Over the last ten years or so, it’s been a tradition of mine to spend my birthday abroad, most recently on either a Spanish island (Ibiza) or a Greek island (Crete). However, when my 41st birthday rolled around last October, while covid cases were starting to worryingly rise again, the only question I had (apart from “how the hell am I 41 already?!”, obviously) was which island I was going to spend it on this time when I didn’t particularly feel safe to fly. So we opted for Skye for a week instead, which turned out to be a great decision!

Now, I have loads of recommendations for places to visit in Skye, and so there will probably be a good few posts about it, but my favourite day of the trip was probably the day after my birthday. It was Monday 5th October, it was sunny and probably teetering towards 20 degrees, and it actually felt like we were abroad for a good few hours.

We decided to visit Neist Point Lighthouse and we couldn’t have chosen a better day for it to be honest. Because it was October, the tourist numbers were starting to drop, but the weather conditions were just perfect for a bit of a walk!

Neist Point is one of the most westernly points of Skye and it is, in my opinion, one of the absolute best attractions not just on the island of Skye, but also in the whole of Scotland.

I’d visited Neist Point before, back in 2015 on our first trip to Skye, but that visit was definitely conducted in  more of my stereotypical “lazy gal” style . . . get out the car, have a look at the view, realise it’s a longer walk than I anticipated and that I’m feeling pretty cold, get back in the car. Which is a shame, as it’s a bit of a drive to it, and if you’re going to make the effort to go there, you may as well undertake the walk to the lighthouse, right!?

So this time, we actually decided to do the walk part.  And it was actually great . . . she says reluctantly.

I’m not going to lie, I was complaining A LOT. Because although I could see most of the path in front of me, it was quite a bit less straightforward than I anticipated. You go down a path with a series of steps, and then once you get to the bottom, you have to go uphill again . . . now this was the point where I stupidly thought I would be nearly at the lighthouse. But no.

Because when I got to the top of that hill, I realised I had to go downhill again . . . and then uphill again! I was knackered, it was so warm, and my shoes were leaking, and there was sheep poo all over the place . . . but the views were just incredible. It’s definitely worth the visit. And the walk.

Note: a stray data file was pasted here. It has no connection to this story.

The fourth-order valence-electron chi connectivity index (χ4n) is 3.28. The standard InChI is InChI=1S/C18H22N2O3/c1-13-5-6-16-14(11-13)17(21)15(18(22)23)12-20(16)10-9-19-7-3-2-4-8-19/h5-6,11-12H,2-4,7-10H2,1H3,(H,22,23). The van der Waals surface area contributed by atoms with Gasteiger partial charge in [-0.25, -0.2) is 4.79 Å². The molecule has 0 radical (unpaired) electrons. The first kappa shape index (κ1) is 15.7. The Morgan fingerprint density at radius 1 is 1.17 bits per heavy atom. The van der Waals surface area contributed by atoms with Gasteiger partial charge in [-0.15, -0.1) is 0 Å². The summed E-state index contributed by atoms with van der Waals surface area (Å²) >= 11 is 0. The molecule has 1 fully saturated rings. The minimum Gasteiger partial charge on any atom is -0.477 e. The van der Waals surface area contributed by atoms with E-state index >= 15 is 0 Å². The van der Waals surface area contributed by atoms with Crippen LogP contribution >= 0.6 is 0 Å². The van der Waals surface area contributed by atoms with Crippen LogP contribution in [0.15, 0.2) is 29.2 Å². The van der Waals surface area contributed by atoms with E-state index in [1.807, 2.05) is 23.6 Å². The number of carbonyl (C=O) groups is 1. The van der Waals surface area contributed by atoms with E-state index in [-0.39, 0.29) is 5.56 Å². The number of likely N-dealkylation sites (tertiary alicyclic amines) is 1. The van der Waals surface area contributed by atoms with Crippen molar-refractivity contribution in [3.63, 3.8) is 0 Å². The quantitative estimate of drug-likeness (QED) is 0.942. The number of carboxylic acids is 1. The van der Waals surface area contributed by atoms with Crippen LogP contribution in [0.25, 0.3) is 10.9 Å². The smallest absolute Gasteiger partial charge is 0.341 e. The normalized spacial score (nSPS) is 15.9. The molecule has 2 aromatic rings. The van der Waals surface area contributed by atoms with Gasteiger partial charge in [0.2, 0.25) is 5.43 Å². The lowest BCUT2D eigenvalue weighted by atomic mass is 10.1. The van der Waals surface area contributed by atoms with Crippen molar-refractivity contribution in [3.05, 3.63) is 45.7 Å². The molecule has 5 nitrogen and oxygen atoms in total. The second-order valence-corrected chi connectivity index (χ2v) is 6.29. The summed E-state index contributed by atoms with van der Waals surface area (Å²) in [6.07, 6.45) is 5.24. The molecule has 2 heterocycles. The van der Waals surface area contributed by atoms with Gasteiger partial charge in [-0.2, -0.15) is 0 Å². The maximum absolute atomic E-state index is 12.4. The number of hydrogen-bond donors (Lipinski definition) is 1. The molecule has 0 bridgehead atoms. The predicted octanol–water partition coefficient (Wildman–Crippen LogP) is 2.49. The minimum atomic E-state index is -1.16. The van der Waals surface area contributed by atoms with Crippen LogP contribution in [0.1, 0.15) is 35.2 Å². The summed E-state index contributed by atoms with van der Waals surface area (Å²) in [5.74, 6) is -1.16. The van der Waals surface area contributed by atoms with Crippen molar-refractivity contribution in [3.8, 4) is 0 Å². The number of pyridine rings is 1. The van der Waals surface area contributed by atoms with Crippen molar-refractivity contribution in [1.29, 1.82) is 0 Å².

But the return walk . . . goodness, that was quite exhausting because, remember, I don’t really do hills. I was pulling myself up the last steps using the handrail (and I’ve generally tried to avoid touching anything outside since covid became a thing but I needed the support desperately). I was so relieved when I got back to the car in one piece, but I was glad I’d actually done it!

So the verdict? It’s a tough walk in my opinion, but absolutely fine if you’re used to hills, and if you’re a bit unfit like me it’s still do-able (complaining is optional!). If you take the straightforward walk and don’t veer off the path to a cliff edge I wouldn’t say it’s particularly dangerous, but I would definitely recommend you choose a nice day for it – I don’t think I would be recommending it had I tried to do it in rainy or windy conditions . . . or ice and snow!

Oh, and I had to bin the shoes afterwards.


Growing up a little south of Glasgow, I always told myself I would move to the city at some point and for the last 17 years or so I’ve called it my home.

“Are Ye Dancing?”

I can’t lie though, since the pandemic started I have started to resent my surroundings and felt like Glasgow is a wee bit of a prison. It feels like there’s nowhere to go – we’re told to stay within our council areas but the Glasgow council area is actually pretty tiny when you compare it to other areas.  My mum unsympathetically  said to me at Christmas when I bemoaned this fact “well, you did want to live in the big smoke!”

The Hurcheon”

Although there are some lovely parks to visit, more often than not you get there to discover that they’re full of loads of other folk who also are stuck in Glasgow. And given we’re meant to be avoiding other folk and socially distancing (the concept of which I am finding a lot of people still don’t understand) it makes it difficult to actually find places to travel. And, in the last few years since I realised just how bloody amazing Scotland is, I’ve went from someone who could quite happily hibernate on weekends  and not leave the flat between Friday night and Monday morning, to someone who needs to get out and about (in my own lazy way obviously).

“Honey, I Shrunk The Kids”

But one thing we eventually realised during this most recent lockdown is that the least busy part of the Glasgow council area actually tends to be . . . the city centre! Talk about missing the obvious, eh? And one of the coolest parts of the city centre, in my opinion, is the amazing street art.

So without the distractions of a pub calling my name and tempting me with a cold glass of chenin or twelve, or a lot of other people hanging about right where a lot of the art is situated (sadly a common issue during non-lockdown times) we decided to revisit some of the Glasgow mural trail.

“The World’s Most Economical Taxi”

You’ll find murals all over the city centre, in places such as down random lanes, on university building walls, or covering gable ends. They cover a whole host of subjects, including Glasgow’s favourite comedian Billy Connolly, who actually effectively received a hat-trick of murals for his 75th birthday a couple of years back.

One of the Billy Connolly murals